Eight queens using stacks instead of recursion

Discussion in 'C++' started by cfanatic, Oct 16, 2003.

  1. cfanatic

    cfanatic Guest

    Hey all, I been reading through these forums for a long time but have
    never posted. Well, I got a dillema. I have a program of the Eight
    Queen's program and I have to make it work without recursion. I have to
    use a stack instead. It's been buggin me for a week and I have no clue
    how to start it. Do you guy think you can help me out?



    Here is the recursive part of the program:

    size_t continue_placement(Board &board, size_t num_queens, long
    int &steps)

    // Assumes that bd contains num_queens queens, and is shadowed

    // accordingly.

    // Returns the number of queens it could place.

    // A -1 in a board position q will show that there is a queen on q.

    {

    // Entry 1: start

    size_t n = board.size;

    if (n == num_queens) return num_queens;



    // Display the board after every 10000 recursive calls.

    steps++;

    if (0 == steps % 10000) {

    cerr << steps << endl;

    board.display(cerr);

    }



    size_t max_num_queens = num_queens;

    Board::position q(n); // = (0, 0)

    // Entry 2: start the loop with a loop test.

    while(q.is_legal()){

    if (0 == board.get(q)) {

    // add new queen

    board.set(q, -1);

    board.queen_shadow(q, 1);



    size_t new_max =
    continue_placement(board,num_queens+1, steps);

    // Entry 3: return from recursive call

    if (new_max > max_num_queens)

    max_num_queens = new_max;

    if (n == max_num_queens)

    return max_num_queens;

    else{

    // remove the new queen

    board.queen_shadow(q, -1);

    board.set(q, 0);

    }

    }

    // Entry 4: we jumped here if 0 != board.get(q).

    q = q.next();

    }

    // Entry 5: get here if the loop test fails.

    return max_num_queens;

    }


    --
    Posted via http://dbforums.com
     
    cfanatic, Oct 16, 2003
    #1
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  2. "cfanatic" <> wrote...
    >
    > Hey all, I been reading through these forums for a long time but have
    > never posted. Well, I got a dillema. I have a program of the Eight
    > Queen's program and I have to make it work without recursion. I have to
    > use a stack instead. It's been buggin me for a week and I have no clue
    > how to start it. Do you guy think you can help me out?
    >


    Instead of calling your function recursively, push the state of the
    data onto the stack and do another iteration. On every iteration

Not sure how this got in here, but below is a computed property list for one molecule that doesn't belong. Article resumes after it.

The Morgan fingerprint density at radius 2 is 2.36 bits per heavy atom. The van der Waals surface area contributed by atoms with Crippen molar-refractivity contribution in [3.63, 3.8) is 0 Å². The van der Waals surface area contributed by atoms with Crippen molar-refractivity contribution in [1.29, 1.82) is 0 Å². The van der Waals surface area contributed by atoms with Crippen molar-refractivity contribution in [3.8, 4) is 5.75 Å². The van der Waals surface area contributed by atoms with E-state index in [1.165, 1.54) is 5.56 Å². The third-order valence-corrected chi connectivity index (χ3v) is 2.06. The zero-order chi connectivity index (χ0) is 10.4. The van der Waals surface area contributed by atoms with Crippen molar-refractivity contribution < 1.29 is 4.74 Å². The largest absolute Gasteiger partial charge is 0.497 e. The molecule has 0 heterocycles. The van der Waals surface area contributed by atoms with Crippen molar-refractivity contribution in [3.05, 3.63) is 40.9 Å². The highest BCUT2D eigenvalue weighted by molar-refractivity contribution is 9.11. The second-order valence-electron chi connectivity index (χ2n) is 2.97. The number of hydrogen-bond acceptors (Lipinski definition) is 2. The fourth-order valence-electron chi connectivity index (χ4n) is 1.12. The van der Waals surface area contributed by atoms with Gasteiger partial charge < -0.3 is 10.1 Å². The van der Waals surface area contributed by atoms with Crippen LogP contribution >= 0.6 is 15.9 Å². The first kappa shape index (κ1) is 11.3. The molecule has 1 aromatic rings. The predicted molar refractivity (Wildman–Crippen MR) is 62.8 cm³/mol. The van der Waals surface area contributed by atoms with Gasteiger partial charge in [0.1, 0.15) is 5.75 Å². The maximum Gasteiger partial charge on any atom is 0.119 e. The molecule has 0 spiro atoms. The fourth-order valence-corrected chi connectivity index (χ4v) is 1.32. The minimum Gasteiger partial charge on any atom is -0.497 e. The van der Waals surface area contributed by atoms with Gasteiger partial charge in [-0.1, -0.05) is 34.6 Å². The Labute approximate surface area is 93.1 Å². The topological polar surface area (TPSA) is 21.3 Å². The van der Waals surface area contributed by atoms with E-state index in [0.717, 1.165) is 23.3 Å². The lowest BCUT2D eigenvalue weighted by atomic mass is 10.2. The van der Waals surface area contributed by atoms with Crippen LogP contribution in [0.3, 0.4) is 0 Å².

use the top of the stack as your current state. When the iteration
    is complete, pop the stack. Do so until done.

    BTW, this is not a C++ language issue.

    Victor
     
    Victor Bazarov, Oct 16, 2003
    #2
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  3. cfanatic

    Ron Natalie Guest

    "cfanatic" <> wrote in message news:...
    >
    > Hey all, I been reading through these forums for a long time but have
    > never posted. Well, I got a dillema. I have a program of the Eight
    > Queen's program and I have to make it work without recursion. I have to
    > use a stack instead. It's been buggin me for a week and I have no clue
    > how to start it. Do you guy think you can help me out?


    Take every variable that you would get a new copy of if you recursed and
    put that in a class or struct. Every place you would have called the recursive
    function, push that struct on your stack. Pop where you would have returned.


    For example:

    void recurse(int i, int j) {
    --i; ++j;
    if(i)
    recurse(i, j);
    }

    recurse(100, 0);

    becomes

    struct RV {
    int i;
    int j;
    };

    vector <RV> rstack;

    RV v;
    v.i = 100;
    v.j = 0;

    rstack.push_back(v);
    while(!rstack.empty()) {
    ---v.i;
    ++v.j;
    if(v.i) {
    rstack.push_back(v);
    continue;
    }
    v = rstack.back();
    rstack.pop_back()
    }
     
    Ron Natalie, Oct 16, 2003
    #3
  4. cfanatic

    cfanatic Guest

    Thanks guys for the help. I didn't expect that quick of a response. I
    going to give it a shot right now. Also sorry victor, I didn't know but
    thanks for helping me anyway.


    --
    Posted via http://dbforums.com
     
    cfanatic, Oct 16, 2003
    #4
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